The Top 500 retailer buys Campus Deals, which offers mobile coupons to college students.
Orvis reels in the top spot in an annual e-commerce shopping survey
The retailer increases its E-tailing Group score 18.5% from a year ago.
Topics: Abt, Best Buy, Crutchfield, customer service, delivery times, E-tailing Group, Golfsmith, HSN, inventory availability, L.L. Bean, Lauren Freedman, m-commerce, Mystery Shopping study, order confirmation, Orvis, REI, Sears, shipping, site search, sporting goods, Target
The Orvis Co. Inc. had the highest score in the e-Tailing Group’s new Mystery Shopping study from The E-tailing Group. The report is due to be released next month. The research and consulting firm shopped 100 e-retail sites and assigned performance scores on a 100-point scale based on several criteria.
Orvis, a retailer of fishing and outdoor gear and apparel, raised the bar for consumers’ shopping experience by posting the highest score, 88.0, an 18.5% jump from its score a year earlier. That’s 14.1% more than the 77.1 point average for Orvis’ category, sporting goods.
Orvis moved up by bolstering its search functionality, adding recently viewed items and offering Internet-only specials, says Lauren Freedman, e-Tailing Group president.
Orvis, No. 124 in the Internet Retailer Top 500 Guide, wasn’t the only sporting goods merchant improving its performance, as the average for the category rose 15.7%. The department store category also posted gains, increasing 14.2%.
The consultancy bases its scores on criteria that include keyword search capabilities on site, delivery times, customer service responsiveness to e-mail inquiries and how easy it is for consumers to find toll-free customer service numbers on home pages. The research group also evaluated the product knowledge of customer service agents, the number of clicks it takes to get to checkout, shipping and order confirmation e-mails and real-time inventory availability.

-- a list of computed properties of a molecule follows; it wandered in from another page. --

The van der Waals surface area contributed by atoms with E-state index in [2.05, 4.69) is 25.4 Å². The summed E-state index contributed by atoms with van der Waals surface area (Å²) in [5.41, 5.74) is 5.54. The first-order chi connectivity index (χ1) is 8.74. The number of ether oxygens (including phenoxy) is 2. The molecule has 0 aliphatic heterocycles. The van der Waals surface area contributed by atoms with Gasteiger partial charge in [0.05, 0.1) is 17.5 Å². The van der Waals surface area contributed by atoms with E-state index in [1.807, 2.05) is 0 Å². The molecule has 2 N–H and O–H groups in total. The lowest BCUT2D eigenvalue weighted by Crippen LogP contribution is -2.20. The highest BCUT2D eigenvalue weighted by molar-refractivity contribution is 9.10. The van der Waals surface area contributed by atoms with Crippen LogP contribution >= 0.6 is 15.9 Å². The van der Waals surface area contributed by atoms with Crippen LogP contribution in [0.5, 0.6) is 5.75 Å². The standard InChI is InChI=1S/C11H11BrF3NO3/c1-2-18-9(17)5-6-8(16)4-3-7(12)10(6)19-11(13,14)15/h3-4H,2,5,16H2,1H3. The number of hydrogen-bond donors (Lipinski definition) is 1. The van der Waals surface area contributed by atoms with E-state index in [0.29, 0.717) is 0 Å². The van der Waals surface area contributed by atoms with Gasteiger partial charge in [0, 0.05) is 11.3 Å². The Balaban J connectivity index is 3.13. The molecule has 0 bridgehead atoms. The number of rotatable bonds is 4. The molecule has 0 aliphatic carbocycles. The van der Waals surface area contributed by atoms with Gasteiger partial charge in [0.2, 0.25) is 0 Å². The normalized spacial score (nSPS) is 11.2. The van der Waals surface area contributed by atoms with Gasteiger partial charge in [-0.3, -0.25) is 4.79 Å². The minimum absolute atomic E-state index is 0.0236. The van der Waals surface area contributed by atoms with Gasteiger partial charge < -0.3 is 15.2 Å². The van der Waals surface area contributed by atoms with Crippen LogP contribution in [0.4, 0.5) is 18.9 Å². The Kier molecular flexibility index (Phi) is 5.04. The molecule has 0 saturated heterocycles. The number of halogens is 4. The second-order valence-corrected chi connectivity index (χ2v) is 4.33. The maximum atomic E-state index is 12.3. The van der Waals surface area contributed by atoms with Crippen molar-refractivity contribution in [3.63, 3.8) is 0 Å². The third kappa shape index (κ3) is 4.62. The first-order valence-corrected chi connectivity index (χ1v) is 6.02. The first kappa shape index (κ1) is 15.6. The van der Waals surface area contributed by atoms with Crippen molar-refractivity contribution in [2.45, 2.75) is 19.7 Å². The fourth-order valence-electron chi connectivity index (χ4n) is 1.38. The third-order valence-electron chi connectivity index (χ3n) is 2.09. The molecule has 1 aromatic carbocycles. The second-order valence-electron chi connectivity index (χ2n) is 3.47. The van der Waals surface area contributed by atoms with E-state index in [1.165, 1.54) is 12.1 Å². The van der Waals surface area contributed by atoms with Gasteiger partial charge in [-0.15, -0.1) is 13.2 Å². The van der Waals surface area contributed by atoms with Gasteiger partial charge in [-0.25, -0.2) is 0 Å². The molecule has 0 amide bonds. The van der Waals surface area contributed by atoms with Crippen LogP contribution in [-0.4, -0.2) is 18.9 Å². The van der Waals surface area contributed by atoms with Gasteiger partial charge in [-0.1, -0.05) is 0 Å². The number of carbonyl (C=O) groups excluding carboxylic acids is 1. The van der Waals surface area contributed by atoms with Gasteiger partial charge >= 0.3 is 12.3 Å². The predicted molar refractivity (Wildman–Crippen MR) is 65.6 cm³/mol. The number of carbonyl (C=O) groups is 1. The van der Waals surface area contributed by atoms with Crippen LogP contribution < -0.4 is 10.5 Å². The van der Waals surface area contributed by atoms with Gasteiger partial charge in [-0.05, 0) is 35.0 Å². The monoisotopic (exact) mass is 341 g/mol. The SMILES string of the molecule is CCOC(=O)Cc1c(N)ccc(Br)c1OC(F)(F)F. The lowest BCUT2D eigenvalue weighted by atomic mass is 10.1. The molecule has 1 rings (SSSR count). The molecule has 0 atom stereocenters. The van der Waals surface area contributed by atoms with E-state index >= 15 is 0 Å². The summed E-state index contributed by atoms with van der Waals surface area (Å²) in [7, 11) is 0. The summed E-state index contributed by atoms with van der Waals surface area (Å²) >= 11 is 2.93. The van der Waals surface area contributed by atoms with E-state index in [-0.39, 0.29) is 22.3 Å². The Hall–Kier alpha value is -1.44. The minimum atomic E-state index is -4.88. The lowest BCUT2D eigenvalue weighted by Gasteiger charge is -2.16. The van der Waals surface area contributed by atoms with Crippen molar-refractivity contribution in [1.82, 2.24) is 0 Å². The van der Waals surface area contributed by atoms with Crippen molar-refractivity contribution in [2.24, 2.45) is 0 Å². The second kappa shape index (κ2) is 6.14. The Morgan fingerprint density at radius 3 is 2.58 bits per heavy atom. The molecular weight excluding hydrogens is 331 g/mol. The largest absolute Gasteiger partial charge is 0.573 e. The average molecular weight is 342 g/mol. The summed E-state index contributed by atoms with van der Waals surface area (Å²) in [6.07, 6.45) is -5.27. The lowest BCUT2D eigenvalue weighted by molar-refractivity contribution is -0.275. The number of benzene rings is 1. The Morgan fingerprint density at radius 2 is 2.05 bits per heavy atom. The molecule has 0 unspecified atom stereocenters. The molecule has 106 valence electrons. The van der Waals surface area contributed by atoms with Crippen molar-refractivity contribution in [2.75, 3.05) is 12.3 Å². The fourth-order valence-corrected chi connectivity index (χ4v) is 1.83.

The scoring system changed this year from previous surveys because the e-Tailing Group eliminated a number of “gimmes,” or things that every site should have—such as descriptive phrase search—and replacing them with capabilities in mobile and social media, says Freedman.
The average score across the sites in the fourth quarter was 68.7, up slightly from 68.1 a year earlier. The consultancy considers sites that score between 50 and 59 as needing improvement, 60-69 as average, 70-75 as good, 76-80 as very good and above 80 as excellent.
“The guys who are good are good across the board and stay consistent,” says Freedman. “Retailers have to stay on top of what is new while also adhering to the standards the customer expects.”
Here are the top 10 sites, with the scores from this year’s survey and the 2009 report:
• Orvis, 88.0, 74.25
• Sears, 84.8, 86.3
•Golfsmith, 83.0, 73.5
•HSN, 82.8, 81.0
• L.L. Bean, 82.0, 79.3
• Abt, 81.8, NA
• Crutchfield, 81.0, 79.8
• Target, 80.8, 80.0
• REI, 80.5, 76.3
• Best Buy, 80.3, 79.3